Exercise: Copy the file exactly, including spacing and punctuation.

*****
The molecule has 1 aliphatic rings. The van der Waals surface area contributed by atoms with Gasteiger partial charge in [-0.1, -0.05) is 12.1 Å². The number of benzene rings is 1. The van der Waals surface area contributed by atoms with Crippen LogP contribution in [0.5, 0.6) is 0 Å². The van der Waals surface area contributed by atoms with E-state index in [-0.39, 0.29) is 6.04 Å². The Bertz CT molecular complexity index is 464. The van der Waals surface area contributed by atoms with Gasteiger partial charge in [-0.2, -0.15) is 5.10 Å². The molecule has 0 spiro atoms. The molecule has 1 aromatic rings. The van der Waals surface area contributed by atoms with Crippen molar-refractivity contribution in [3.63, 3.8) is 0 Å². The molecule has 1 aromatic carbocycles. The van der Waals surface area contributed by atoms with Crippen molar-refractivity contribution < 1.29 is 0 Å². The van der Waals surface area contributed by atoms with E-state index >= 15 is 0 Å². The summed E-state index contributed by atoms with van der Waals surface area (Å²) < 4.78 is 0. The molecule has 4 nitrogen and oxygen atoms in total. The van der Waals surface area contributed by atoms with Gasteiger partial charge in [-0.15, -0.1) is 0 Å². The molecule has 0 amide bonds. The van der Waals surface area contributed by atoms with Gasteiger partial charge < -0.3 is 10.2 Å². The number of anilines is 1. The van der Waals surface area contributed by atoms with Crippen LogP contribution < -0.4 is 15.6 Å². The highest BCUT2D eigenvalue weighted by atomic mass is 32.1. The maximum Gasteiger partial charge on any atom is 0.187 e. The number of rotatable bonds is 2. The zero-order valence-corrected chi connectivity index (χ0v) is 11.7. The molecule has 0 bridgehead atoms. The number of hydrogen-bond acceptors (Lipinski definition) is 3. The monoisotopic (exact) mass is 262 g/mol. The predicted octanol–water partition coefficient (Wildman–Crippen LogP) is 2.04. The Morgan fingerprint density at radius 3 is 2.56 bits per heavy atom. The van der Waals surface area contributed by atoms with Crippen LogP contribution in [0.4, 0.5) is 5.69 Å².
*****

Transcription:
The molecule has 1 aliphatic rings. The van der Waals surface area contributed by atoms with Gasteiger partial charge in [-0.1, -0.05) is 12.1 Å². The number of benzene rings is 1. The van der Waals surface area contributed by atoms with Crippen LogP contribution in [0.5, 0.6) is 0 Å². The van der Waals surface area contributed by atoms with E-state index in [-0.39, 0.29) is 6.04 Å². The Bertz CT molecular complexity index is 464. The van der Waals surface area contributed by atoms with Gasteiger partial charge in [-0.2, -0.15) is 5.10 Å². The molecule has 0 spiro atoms. The molecule has 1 aromatic rings. The van der Waals surface area contributed by atoms with Crippen molar-refractivity contribution in [3.63, 3.8) is 0 Å². The molecule has 1 aromatic carbocycles. The van der Waals surface area contributed by atoms with Crippen molar-refractivity contribution < 1.29 is 0 Å². The van der Waals surface area contributed by atoms with E-state index >= 15 is 0 Å². The summed E-state index contributed by atoms with van der Waals surface area (Å²) < 4.78 is 0. The molecule has 4 nitrogen and oxygen atoms in total. The van der Waals surface area contributed by atoms with Gasteiger partial charge in [-0.15, -0.1) is 0 Å². The molecule has 0 amide bonds. The van der Waals surface area contributed by atoms with Gasteiger partial charge < -0.3 is 10.2 Å². The number of anilines is 1. The van der Waals surface area contributed by atoms with Crippen LogP contribution < -0.4 is 15.6 Å². The highest BCUT2D eigenvalue weighted by atomic mass is 32.1. The maximum Gasteiger partial charge on any atom is 0.187 e. The number of rotatable bonds is 2. The zero-order valence-corrected chi connectivity index (χ0v) is 11.7. The molecule has 0 bridgehead atoms. The number of hydrogen-bond acceptors (Lipinski definition) is 3. The monoisotopic (exact) mass is 262 g/mol. The predicted octanol–water partition coefficient (Wildman–Crippen LogP) is 2.04. The Morgan fingerprint density at radius 3 is 2.56 bits per heavy atom. The van der Waals surface area contributed by atoms with Crippen LogP contribution in [0.4, 0.5) is 5.69 Å².